a special program of the National Emergency Medicine Association (NEMA) 

Week: 555.4 Guest: Dr. Alfred Lane, Prof. of Dermatology, Stanford Univ. Med. School Topic: Baby study shows proper way to treat cuts/abrasions Producer/Host: Steve Girard

NEMA: Reversing an age old practice....coming up...

SPOT: 15 years in the prevention of heart disease, stroke and trauma - the National Emergency Medicine Association. Call 800-332-6362.

NEMA: We thought taking care of our skin and preventing infection after getting a scrape, cut or burn meant leaving on the scab...letting it dry up. Well, Dr.Alfred Lane of Stanford University Medical School says the opposite is true...after a study involving babies...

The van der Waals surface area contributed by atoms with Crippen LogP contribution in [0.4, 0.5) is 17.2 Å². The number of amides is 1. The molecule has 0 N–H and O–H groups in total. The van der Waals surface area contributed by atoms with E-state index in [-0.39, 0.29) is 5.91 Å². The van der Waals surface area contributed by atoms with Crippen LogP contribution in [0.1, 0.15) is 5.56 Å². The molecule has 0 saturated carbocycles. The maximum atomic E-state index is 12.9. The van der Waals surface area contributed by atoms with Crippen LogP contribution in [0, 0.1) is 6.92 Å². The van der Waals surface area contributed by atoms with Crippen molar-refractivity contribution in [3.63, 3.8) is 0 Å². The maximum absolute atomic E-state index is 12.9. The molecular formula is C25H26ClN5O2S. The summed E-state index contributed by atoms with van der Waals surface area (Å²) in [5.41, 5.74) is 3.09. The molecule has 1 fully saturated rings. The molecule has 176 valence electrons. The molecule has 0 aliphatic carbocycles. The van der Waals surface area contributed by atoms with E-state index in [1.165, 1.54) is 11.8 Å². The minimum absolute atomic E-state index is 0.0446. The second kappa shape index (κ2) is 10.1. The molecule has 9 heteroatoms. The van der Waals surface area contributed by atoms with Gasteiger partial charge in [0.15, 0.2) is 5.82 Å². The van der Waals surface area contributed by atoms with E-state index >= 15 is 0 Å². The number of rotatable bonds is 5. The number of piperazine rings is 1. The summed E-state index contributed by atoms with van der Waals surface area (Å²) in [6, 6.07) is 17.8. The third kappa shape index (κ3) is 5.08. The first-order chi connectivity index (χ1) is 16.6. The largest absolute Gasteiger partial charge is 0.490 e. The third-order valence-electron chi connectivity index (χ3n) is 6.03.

LANE: Neonatologists have done such a good job in helping really small babies to survive and do well, that now they have problems with their skin because it is so immature.So, we were involved in trying to find a more effective way to help their skin.

NEMA: And aquafor was what you used...?

LANE: Aquafor is a lubricant...and it was very effective in decreasing the irritation, and made the skin look good....but it also decreased the risk of infection.

NEMA: So, lubrication is better than having it scab up...?

LANE: You really don't want to have a scab...that crust sometimes helps keep the wound apart, and we really recommend keeping the wound lubricated...if you take a blister, let's say, and put aquafor on it, it turns out it will heal about 50% faster just by keeping it greasy, rather than letting it dry out.

NEMA: And it also means less chance of scarring. I'm Steve Girard for the Heart of the Matter.